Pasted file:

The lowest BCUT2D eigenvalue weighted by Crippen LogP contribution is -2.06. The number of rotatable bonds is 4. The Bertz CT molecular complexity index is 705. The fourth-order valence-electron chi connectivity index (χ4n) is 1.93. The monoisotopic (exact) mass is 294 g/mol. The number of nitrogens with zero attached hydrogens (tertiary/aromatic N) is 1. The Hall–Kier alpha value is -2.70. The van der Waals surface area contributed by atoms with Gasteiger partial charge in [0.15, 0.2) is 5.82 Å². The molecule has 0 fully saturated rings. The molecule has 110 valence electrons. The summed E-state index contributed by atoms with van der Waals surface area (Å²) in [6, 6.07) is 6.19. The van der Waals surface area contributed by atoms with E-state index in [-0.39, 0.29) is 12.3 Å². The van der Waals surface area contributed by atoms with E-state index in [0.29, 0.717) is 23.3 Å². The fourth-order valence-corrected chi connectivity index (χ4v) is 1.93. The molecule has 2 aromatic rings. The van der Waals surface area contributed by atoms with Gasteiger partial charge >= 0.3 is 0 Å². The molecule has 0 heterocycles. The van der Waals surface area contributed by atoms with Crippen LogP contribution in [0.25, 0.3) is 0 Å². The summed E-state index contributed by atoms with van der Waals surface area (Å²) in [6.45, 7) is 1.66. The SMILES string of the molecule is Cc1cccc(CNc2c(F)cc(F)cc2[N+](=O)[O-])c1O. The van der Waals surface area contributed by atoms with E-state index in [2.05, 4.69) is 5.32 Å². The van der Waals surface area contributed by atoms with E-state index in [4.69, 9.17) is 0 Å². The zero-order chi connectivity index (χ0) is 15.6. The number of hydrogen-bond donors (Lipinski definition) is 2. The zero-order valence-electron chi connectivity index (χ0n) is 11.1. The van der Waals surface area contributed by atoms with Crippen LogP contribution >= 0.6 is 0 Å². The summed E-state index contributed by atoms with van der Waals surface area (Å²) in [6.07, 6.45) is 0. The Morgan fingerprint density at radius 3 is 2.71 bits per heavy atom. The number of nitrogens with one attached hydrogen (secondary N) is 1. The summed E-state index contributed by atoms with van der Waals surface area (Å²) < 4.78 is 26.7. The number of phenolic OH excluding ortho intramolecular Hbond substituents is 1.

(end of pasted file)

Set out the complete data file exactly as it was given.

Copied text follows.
The lowest BCUT2D eigenvalue weighted by Crippen LogP contribution is -2.06. The number of rotatable bonds is 4. The Bertz CT molecular complexity index is 705. The fourth-order valence-electron chi connectivity index (χ4n) is 1.93. The monoisotopic (exact) mass is 294 g/mol. The number of nitrogens with zero attached hydrogens (tertiary/aromatic N) is 1. The Hall–Kier alpha value is -2.70. The van der Waals surface area contributed by atoms with Gasteiger partial charge in [0.15, 0.2) is 5.82 Å². The molecule has 0 fully saturated rings. The molecule has 110 valence electrons. The summed E-state index contributed by atoms with van der Waals surface area (Å²) in [6, 6.07) is 6.19. The van der Waals surface area contributed by atoms with E-state index in [-0.39, 0.29) is 12.3 Å². The van der Waals surface area contributed by atoms with E-state index in [0.29, 0.717) is 23.3 Å². The fourth-order valence-corrected chi connectivity index (χ4v) is 1.93. The molecule has 2 aromatic rings. The van der Waals surface area contributed by atoms with Gasteiger partial charge >= 0.3 is 0 Å². The molecule has 0 heterocycles. The van der Waals surface area contributed by atoms with Crippen LogP contribution in [0.25, 0.3) is 0 Å². The summed E-state index contributed by atoms with van der Waals surface area (Å²) in [6.45, 7) is 1.66. The SMILES string of the molecule is Cc1cccc(CNc2c(F)cc(F)cc2[N+](=O)[O-])c1O. The van der Waals surface area contributed by atoms with E-state index in [2.05, 4.69) is 5.32 Å². The van der Waals surface area contributed by atoms with E-state index in [4.69, 9.17) is 0 Å². The zero-order chi connectivity index (χ0) is 15.6. The number of hydrogen-bond donors (Lipinski definition) is 2. The zero-order valence-electron chi connectivity index (χ0n) is 11.1. The van der Waals surface area contributed by atoms with Crippen LogP contribution >= 0.6 is 0 Å². The summed E-state index contributed by atoms with van der Waals surface area (Å²) in [6.07, 6.45) is 0. The Morgan fingerprint density at radius 3 is 2.71 bits per heavy atom. The number of nitrogens with one attached hydrogen (secondary N) is 1. The summed E-state index contributed by atoms with van der Waals surface area (Å²) < 4.78 is 26.7. The number of phenolic OH excluding ortho intramolecular Hbond substituents is 1.